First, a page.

Deer Return to Great Neck

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Deer_052715ANow that the warm, sunny spring weather has arrived in Great Neck, it also seems that some so-called “wild animals” are back too. And while chatter about possible coyote sightings in the area are occasionally heard, it is the supposedly non-threatening deer sightings that have once again begun to crop up. Along with often spotted red fox, the white-tailed deer do wander in to Great Neck.

Deer in Great Neck were first spotted five years ago, in May of 2010, when a deer was discovered wandering along North Station Road in Great Neck Plaza. Oddly enough, the deer was caught apparently attempting to enter a bank. An employee of another near-by business was astonished to see the young buck and called the police, who were on the quickly on the scene. At that time the frightened deer was injured, possibly from his travels, and the police emergency service personnel managed to capture him. Unfortunately, according to the Department of Environmental Conservation (DEC), the deer was seriously injured and had to be euthanized.

No one seems to be certain if the deer occasionally spotted in the community actually live in Great Neck, but, for sure, they do visit. Just a few years ago, again in the spring, a deer was captured on camera in Saddle Rock, the photo sent to the Great Neck Record thanks to Saddle Rock Mayor Dan Levy. Following this sighting, deer were also spotted wandering through Kensington and in Russell Gardens, then in University Gardens. No one really knows if one deer was making the rounds of Great Neck or if there really were several deer touring the peninsula.

Following that incident, and at times since then, reports have surfaced that one or two other “deer sightings” had occurred in Kings Point. At that time there was speculation that the deer could have swam across from Westchester or City Island, as deer are reportedly strong swimmers. Research indicated that the DEC does report that deer can swim: “Deer can swim, can run up to 35 to 40 miles per hour and can jump over and eight-foot high fence.” And the DEC also reports that the deer seen in Great Neck, the white-tailed deer, are found throughout New York State.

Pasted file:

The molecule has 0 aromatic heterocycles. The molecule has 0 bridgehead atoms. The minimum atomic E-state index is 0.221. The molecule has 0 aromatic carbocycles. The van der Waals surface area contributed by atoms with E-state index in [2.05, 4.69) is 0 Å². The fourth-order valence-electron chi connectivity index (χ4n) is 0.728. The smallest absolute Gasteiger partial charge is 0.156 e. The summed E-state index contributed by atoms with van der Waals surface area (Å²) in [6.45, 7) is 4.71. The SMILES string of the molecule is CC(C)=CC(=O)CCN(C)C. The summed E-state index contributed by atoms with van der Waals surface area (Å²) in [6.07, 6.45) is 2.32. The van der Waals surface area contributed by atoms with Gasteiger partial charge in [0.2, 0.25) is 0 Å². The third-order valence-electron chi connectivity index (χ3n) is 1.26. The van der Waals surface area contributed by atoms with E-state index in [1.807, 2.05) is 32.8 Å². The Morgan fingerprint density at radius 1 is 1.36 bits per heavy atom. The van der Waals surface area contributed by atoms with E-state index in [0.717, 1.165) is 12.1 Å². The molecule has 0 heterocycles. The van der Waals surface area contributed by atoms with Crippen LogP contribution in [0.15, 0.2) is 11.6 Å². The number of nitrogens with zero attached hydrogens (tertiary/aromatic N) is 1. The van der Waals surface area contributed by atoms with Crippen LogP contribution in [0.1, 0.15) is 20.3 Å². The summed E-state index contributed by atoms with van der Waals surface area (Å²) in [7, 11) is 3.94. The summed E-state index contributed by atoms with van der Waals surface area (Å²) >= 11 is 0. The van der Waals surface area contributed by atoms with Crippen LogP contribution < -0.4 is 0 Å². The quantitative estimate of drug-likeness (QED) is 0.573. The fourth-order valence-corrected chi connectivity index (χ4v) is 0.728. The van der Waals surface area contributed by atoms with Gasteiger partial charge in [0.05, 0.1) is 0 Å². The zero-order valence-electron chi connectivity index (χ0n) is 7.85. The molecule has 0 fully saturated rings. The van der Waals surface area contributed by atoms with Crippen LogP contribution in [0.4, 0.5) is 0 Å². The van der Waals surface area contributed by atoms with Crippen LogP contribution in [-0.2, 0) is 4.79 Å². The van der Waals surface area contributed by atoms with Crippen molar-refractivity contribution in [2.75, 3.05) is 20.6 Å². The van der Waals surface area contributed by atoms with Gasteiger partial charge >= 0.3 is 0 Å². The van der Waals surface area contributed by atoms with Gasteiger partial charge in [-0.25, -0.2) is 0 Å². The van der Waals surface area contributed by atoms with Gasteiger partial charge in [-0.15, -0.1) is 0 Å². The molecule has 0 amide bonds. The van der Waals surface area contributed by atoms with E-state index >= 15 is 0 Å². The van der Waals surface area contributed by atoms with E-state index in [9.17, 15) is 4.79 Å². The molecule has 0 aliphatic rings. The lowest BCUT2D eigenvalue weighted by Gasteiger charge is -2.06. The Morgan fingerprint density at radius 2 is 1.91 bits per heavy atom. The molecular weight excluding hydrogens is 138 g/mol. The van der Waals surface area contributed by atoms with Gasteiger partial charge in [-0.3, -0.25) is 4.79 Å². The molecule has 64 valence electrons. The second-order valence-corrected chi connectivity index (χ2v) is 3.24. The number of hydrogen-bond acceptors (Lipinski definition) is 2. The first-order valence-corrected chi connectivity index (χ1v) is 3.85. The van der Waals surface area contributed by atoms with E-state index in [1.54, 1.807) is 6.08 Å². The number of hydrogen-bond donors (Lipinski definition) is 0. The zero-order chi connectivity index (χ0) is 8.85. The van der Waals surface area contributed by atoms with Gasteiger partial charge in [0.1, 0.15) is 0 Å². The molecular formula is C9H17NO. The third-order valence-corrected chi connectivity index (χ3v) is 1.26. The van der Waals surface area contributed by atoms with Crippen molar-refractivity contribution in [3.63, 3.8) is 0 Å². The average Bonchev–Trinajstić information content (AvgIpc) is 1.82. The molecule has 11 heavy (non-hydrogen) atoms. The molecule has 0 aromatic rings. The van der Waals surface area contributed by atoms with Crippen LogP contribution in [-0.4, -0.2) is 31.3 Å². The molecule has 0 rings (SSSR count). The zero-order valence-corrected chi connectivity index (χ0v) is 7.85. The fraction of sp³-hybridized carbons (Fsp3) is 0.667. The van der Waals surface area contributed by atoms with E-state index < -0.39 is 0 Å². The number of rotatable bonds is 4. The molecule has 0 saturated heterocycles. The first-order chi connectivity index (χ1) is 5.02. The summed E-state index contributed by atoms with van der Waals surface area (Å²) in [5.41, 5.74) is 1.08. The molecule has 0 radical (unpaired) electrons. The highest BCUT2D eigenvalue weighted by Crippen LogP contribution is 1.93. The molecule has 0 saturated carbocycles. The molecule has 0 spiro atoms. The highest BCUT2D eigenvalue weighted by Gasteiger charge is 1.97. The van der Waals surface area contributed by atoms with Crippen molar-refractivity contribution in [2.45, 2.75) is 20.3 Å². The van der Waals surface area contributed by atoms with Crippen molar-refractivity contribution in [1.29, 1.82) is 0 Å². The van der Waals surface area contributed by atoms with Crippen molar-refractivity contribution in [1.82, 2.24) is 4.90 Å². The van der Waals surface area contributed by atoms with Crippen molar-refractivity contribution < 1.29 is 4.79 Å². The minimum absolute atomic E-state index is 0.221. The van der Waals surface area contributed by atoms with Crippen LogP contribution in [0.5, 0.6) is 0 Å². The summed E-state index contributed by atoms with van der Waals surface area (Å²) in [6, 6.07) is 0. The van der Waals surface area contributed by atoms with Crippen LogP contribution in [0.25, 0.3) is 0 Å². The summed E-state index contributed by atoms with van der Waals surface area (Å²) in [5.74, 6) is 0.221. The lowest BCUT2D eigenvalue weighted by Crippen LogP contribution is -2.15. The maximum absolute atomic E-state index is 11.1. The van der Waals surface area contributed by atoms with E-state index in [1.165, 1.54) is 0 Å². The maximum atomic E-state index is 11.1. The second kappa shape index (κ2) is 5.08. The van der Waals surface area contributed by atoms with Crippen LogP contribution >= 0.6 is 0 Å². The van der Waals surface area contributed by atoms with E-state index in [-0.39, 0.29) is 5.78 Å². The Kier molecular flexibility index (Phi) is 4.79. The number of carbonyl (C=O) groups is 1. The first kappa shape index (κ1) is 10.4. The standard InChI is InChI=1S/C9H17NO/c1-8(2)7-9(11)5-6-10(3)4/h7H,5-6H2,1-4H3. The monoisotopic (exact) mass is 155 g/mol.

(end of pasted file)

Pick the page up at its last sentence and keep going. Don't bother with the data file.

And over the years The New York Times has reported that “Deer are occasionally spotted in Alley Pond in Queens” and other online sources report sightings of such deer along the Cross Island Parkway, near Alley Pond. The U.S. Fish and Wildlife Service, a bureau of the federal government under the Department of Interior, has also told the Record that there is actually a small herd of white-tailed deer in the wooded area right across from Alley Pond.

With so many deer sightings in Great Neck back then, the Record also looked for some information from Town of North Hempstead Public Safety Commissioner Andrew DeMartin. At that time (two years ago), DeMartin had told the Record that a deer had been spotted in the town’s Clinton G. Martin Park in New Hyde Park. DeMartin speculated that this lone four-point buck might have been brought here by a resident who could no longer care for the wildlife. Since the deer was on town property, the town was responsible, but the deer disappeared before any action could be taken.

Today, with (indigenous) red fox roaming the roads in Great Neck and the new concern regarding possible (but unconfirmed) coyote sightings, seeing a deer suddenly appear in the neighborhood does not appear to cause any anxiety nor fear.

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